A new Alzheimer's drug, combined COVID and flu vaccine update, and salmonella concerns. 3 health stories you may have missed — and why they matter

Hypodermic needle and medicine bottle.
What to know about this week's new health stories, from vaccines to Alzheimer's medication. (Getty Creative)

Hello, health and wellness enthusiasts. My name is Kaitlin, your guide to the news you may have missed this week and how it could impact your life.

Here’s what my team explored:

☀️ It's a salmonella summer

Bummer news: cookie dough, cucumbers and bearded dragons (yes, the one you always wanted for a pet) have all been linked to salmonella outbreaks this month. Salmonella is a type of bacteria that can cause gastrointestinal illness (like diarrhea, fever and stomach cramps) and typically is seen in undercooked eggs, or meat and poultry. It’s particularly dangerous for immunocompromised people, the elderly and young children, who can suffer more severe symptoms like high fevers, lethargy and blood in the urine or stool.

What it means for you: The Food & Drug Administration (FDA) stated this week that nearly 30,000 cases of cookie dough have been recalled across 21 states due to potential salmonella contamination after Rise Baking Company originally issued the recall in early May.

While it's never fun to throw out cookie dough, check your fridge for the products below, and toss accordingly:

  • Costco Chocolate Chunk Frozen Cookie Dough

  • Member’s Mark Chocolate Chunk

  • Panera Chocolate Chipper Cookie

  • Rise Baking Jumbo Chocolate Chunk

  • Mini Chocolate Chip Cookie cookie doughs

Cucumbers contaminated with salmonella should no longer be in stores, per the CDC, but you can check the agency's website to see if you have any in the fridge that should be tossed. (If they haven’t already gone fuzzy and moldy, that is … and make sure to check your freezer too!)

As for bearded dragons, the CDC may have some bad news for your family because the agency’s website says these reptiles “are not recommended as pets for children younger than 5, adults aged 65 or older, and people with weakened immune systems because these people are more likely to get a serious illness from germs that reptiles carry.”

Want more? Read the guide I put together on foodborne illnesses.

⚕️ A new Alzheimer's drug just moved forward

The new Alzheimer's drug Donanemab, from Eli Lilly, has been backed by FDA advisers, indicating that it may soon be approved for treating mild dementia caused by Alzheimer's. The panel unanimously agreed that the drug’s benefits — a 35% reduction in progress of the disease in 18 months, in people between 60 and 85 — outweighed the risks, such as brain swelling and bleeding.

Why it matters: So far, there’s only one drug on the market — Leqembi — that is shown to slow memory problems and cognitive decline associated with Alzheimer’s. Leqembi, from the Japanese pharmaceutical company Eisai, received full approval from the FDA last summer, which means Medicare now covers it. However, it’s important to note that while this treatment can give people more time before the disease progresses — potentially allowing them to retain independence and increase time with loved ones for months longer than they would have without it — it’s not a cure, and neither is Donanemab.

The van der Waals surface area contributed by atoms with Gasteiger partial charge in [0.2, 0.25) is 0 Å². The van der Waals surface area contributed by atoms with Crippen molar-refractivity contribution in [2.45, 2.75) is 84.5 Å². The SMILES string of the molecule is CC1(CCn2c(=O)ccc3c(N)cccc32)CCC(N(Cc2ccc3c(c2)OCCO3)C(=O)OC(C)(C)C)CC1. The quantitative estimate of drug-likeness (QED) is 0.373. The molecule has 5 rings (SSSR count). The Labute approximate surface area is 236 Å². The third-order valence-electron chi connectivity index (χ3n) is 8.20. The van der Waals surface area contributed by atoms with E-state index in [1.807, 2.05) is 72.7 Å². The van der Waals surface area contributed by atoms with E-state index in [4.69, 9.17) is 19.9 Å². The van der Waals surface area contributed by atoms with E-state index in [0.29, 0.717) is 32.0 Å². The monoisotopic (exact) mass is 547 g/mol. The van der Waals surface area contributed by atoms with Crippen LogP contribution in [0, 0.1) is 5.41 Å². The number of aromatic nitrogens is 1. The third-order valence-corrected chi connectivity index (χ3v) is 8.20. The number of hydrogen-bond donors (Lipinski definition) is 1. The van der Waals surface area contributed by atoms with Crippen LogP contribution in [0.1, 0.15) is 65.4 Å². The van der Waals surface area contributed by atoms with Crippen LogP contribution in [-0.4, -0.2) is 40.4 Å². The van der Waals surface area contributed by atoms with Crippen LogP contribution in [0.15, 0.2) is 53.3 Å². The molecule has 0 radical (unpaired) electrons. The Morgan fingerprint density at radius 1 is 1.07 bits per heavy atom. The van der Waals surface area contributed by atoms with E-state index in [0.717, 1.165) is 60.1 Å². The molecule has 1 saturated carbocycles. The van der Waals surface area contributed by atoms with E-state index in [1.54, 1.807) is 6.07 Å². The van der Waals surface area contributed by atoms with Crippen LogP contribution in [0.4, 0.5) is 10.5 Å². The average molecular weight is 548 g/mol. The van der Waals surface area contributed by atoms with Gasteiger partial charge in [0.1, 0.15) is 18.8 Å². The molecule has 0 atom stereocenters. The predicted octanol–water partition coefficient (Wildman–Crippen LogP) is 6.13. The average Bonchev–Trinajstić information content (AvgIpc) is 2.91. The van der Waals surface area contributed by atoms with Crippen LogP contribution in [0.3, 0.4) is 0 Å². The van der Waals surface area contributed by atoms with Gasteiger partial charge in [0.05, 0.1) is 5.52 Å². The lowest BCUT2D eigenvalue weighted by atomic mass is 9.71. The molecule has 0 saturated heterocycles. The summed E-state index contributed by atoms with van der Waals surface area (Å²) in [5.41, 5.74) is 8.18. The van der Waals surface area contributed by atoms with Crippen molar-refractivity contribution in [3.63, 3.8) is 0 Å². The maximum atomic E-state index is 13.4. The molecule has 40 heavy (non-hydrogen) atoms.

As for Donanemab, it wasn’t an easy approval process: The FDA had concerns about the study design because Eli Lilly grouped patients based on their levels of a brain protein (called tau) which might require complex brain scans before prescribing the drug. Additionally, the study's protocol for stopping treatment when amyloid levels (indicating plaques in the brain that are associated with Alzheimer's disease) dropped raised questions about the best time to stop or restart the drug.

Ultimately, however, there aren’t many medical options for those suffering from Alzheimer’s — and one more drug on the market should be, for many people, a hopeful step forward.

💉 Moderna's combo shot wins over separate ones

Moderna’s latest medical innovation is packing a one-two punch. The pharmaceutical company announced that its new combination vaccine for COVID-19 and flu generated a stronger immune response in adults ages 50 and over when compared to taking separate shots for each virus. The company aims to launch this combo vaccine by the 2025 respiratory disease season, pending FDA approval.

What it means for you: If you skip your flu shot each year, there’s good news: Moderna found that its combo shot showed similar side effects (like injection site pain and fatigue) when compared to existing flu vaccines on the market.

While this double shot won’t do anything to combat vaccine hesitancy, it’s possible that the combination may move the needle for people who only get one of these shots each year, especially if they have perceived notions about poor side effects from getting two shots sequentially. (For example, an FDA study previously looked into whether combining the two shots led to a higher risk of stroke for older adults, but experts say there’s no definitive conclusion.)

Experts do agree that it’s important to get your COVID and flu vaccinations if you want your body to have the best chance of fighting off these viruses. The World Health Organization announced in January that it saw “incredibly low” COVID and flu vaccination rates last year, even as cases across the globe surged.